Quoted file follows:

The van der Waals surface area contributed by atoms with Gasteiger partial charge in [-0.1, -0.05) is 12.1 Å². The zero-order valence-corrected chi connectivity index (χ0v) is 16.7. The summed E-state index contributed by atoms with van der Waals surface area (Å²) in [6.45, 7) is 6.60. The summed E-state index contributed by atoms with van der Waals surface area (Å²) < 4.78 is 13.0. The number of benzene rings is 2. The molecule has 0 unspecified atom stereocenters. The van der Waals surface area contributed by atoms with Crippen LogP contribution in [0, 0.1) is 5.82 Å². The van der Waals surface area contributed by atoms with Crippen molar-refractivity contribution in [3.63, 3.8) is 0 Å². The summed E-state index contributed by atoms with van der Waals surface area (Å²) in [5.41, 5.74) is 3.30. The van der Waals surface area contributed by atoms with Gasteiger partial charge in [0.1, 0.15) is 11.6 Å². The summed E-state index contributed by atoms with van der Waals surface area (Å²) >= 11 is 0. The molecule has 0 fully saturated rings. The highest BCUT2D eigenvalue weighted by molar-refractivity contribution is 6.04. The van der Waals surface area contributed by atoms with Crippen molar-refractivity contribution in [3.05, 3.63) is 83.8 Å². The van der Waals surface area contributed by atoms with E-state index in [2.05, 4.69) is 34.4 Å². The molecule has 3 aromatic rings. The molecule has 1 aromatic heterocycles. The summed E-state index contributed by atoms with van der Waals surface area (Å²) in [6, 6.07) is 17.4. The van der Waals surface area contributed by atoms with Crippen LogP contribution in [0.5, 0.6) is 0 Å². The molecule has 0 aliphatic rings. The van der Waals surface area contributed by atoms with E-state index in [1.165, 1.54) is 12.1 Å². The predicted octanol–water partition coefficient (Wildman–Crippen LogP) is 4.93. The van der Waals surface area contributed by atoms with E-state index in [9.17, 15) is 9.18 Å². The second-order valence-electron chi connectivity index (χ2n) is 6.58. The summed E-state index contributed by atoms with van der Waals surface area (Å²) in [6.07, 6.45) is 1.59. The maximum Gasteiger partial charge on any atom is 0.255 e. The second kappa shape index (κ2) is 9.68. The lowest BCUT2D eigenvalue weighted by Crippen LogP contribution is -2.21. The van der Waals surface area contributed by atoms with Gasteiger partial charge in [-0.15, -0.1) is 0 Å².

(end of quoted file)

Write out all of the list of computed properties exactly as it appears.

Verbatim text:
The van der Waals surface area contributed by atoms with Gasteiger partial charge in [-0.1, -0.05) is 12.1 Å². The zero-order valence-corrected chi connectivity index (χ0v) is 16.7. The summed E-state index contributed by atoms with van der Waals surface area (Å²) in [6.45, 7) is 6.60. The summed E-state index contributed by atoms with van der Waals surface area (Å²) < 4.78 is 13.0. The number of benzene rings is 2. The molecule has 0 unspecified atom stereocenters. The van der Waals surface area contributed by atoms with Crippen LogP contribution in [0, 0.1) is 5.82 Å². The van der Waals surface area contributed by atoms with Crippen molar-refractivity contribution in [3.63, 3.8) is 0 Å². The summed E-state index contributed by atoms with van der Waals surface area (Å²) in [5.41, 5.74) is 3.30. The van der Waals surface area contributed by atoms with Gasteiger partial charge in [0.1, 0.15) is 11.6 Å². The summed E-state index contributed by atoms with van der Waals surface area (Å²) >= 11 is 0. The molecule has 0 fully saturated rings. The highest BCUT2D eigenvalue weighted by molar-refractivity contribution is 6.04. The van der Waals surface area contributed by atoms with Crippen molar-refractivity contribution in [3.05, 3.63) is 83.8 Å². The van der Waals surface area contributed by atoms with E-state index in [2.05, 4.69) is 34.4 Å². The molecule has 3 aromatic rings. The molecule has 1 aromatic heterocycles. The summed E-state index contributed by atoms with van der Waals surface area (Å²) in [6, 6.07) is 17.4. The van der Waals surface area contributed by atoms with Crippen LogP contribution in [0.5, 0.6) is 0 Å². The molecule has 0 aliphatic rings. The van der Waals surface area contributed by atoms with E-state index in [1.165, 1.54) is 12.1 Å². The predicted octanol–water partition coefficient (Wildman–Crippen LogP) is 4.93. The van der Waals surface area contributed by atoms with E-state index in [9.17, 15) is 9.18 Å². The second-order valence-electron chi connectivity index (χ2n) is 6.58. The summed E-state index contributed by atoms with van der Waals surface area (Å²) in [6.07, 6.45) is 1.59. The maximum Gasteiger partial charge on any atom is 0.255 e. The second kappa shape index (κ2) is 9.68. The lowest BCUT2D eigenvalue weighted by Crippen LogP contribution is -2.21. The van der Waals surface area contributed by atoms with Gasteiger partial charge in [-0.15, -0.1) is 0 Å².